Energy Efficiency Standard for Social Housing: guidance for social landlords (revised December 2017)

Revised guidance for social landlords on the Energy Efficiency Standard for Social Housing (EESSH), December 2017

7 Additional Measures

7.1 The EESSH does not prescribe which measures are to be installed so social landlords are free to meet the EESSH minimum ratings as they see fit, using any available measures. It is for landlords to identify the most cost-effective measures, in their individual operating context, and use these to achieve the standard.

7.2 It is anticipated that social landlords will generally look to install reasonable measures first before looking at other additional measures. This will follow on from an initial consideration of what Business as Usual ( BaU) work (i.e. cyclical replacement of existing elements, for example boilers, windows and storage heaters) is planned to occur anyway. In most cases, the use of BaU and reasonable measures should achieve the relevant EESSH rating. Social landlords, subject to cost/benefit decisions, may also decide to install measures which achieve significantly higher ratings at the outset.

Additional measures

7.3 Additional measures are likely to be required for the minority of properties where social landlords cannot achieve the minimum EE rating using only reasonable measures. Landlords are encouraged to be creative and innovative in their approaches to improving energy efficiency and to assess all available options. A range of renewables solutions may be considered, such as Biomass, Solar Hot Water, PV, Air or Ground Source Heat Pumps, Micro Combined Heat and Power. Options such as district heating, heat recovery and flat-roof insulation may also be appropriate in specific circumstances. As noted previously, the decision on what measures are installed to ensure compliance with the standard lies with the individual social landlord.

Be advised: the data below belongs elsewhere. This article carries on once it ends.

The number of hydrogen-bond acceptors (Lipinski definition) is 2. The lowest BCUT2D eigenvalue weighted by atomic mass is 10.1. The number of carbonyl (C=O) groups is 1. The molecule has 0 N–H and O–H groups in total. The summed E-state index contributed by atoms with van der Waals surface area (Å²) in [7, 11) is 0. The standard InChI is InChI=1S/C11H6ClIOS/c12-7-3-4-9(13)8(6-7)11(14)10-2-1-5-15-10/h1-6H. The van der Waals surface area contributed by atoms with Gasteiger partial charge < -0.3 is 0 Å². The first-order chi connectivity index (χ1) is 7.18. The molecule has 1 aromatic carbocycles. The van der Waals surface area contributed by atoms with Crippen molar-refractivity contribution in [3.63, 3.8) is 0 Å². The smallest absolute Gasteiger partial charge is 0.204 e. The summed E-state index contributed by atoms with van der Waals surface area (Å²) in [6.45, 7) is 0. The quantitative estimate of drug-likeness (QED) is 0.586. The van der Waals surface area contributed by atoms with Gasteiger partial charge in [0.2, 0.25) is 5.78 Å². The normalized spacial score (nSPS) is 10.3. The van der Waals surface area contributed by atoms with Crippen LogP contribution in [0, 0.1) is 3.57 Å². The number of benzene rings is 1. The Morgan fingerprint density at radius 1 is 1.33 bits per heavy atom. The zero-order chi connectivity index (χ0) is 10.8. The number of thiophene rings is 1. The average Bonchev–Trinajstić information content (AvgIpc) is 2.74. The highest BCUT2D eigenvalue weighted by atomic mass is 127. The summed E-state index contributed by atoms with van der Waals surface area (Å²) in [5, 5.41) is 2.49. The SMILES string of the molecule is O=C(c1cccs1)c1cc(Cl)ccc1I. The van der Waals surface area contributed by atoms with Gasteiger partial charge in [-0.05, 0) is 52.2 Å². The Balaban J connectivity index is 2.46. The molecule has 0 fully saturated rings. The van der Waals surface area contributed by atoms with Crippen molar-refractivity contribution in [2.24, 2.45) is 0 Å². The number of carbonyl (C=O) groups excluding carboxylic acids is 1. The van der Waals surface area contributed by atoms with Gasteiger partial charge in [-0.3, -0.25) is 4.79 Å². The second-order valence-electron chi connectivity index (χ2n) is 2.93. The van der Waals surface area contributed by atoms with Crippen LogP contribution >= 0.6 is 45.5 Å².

Traditional housing

7.4 Older housing, especially housing built before 1919, may fall into the "hard to treat" category for energy efficiency improvements. Housing of this age may be in a poor state of repair, sometimes exacerbated by poor knowledge of appropriate repairs in older construction. Energy efficiency improvement can also be more problematic in properties in mixed tenure blocks, including those where sub-division has occurred. Historic Environment Scotland have carried out extensive research on this issue. It is accepted that thermal improvement is important and that all categories of building should be improved where possible, but there is often a condition deficit as well as a thermal one in traditional buildings, and improvements should be appropriate to the construction of the building.

7.5 In traditional buildings it may not be appropriate to select measures on the basis of minimising U-values and maximising air tightness. Technically appropriate measures mean that materials used are vapour and capillary open, allowing dispersal of water vapour in the fabric. In general existing building elements are improved with additional materials, as opposed to their removal and replacement. This fulfils the wider sustainability agenda as well reducing disruption, waste to landfill and to some extent costs. Historic Environment Scotland's research has shown successful projects on traditional buildings can include double glazing, floor insulation, warm and cold roof measures, internal wall insulation and ventilation improvements. [5]


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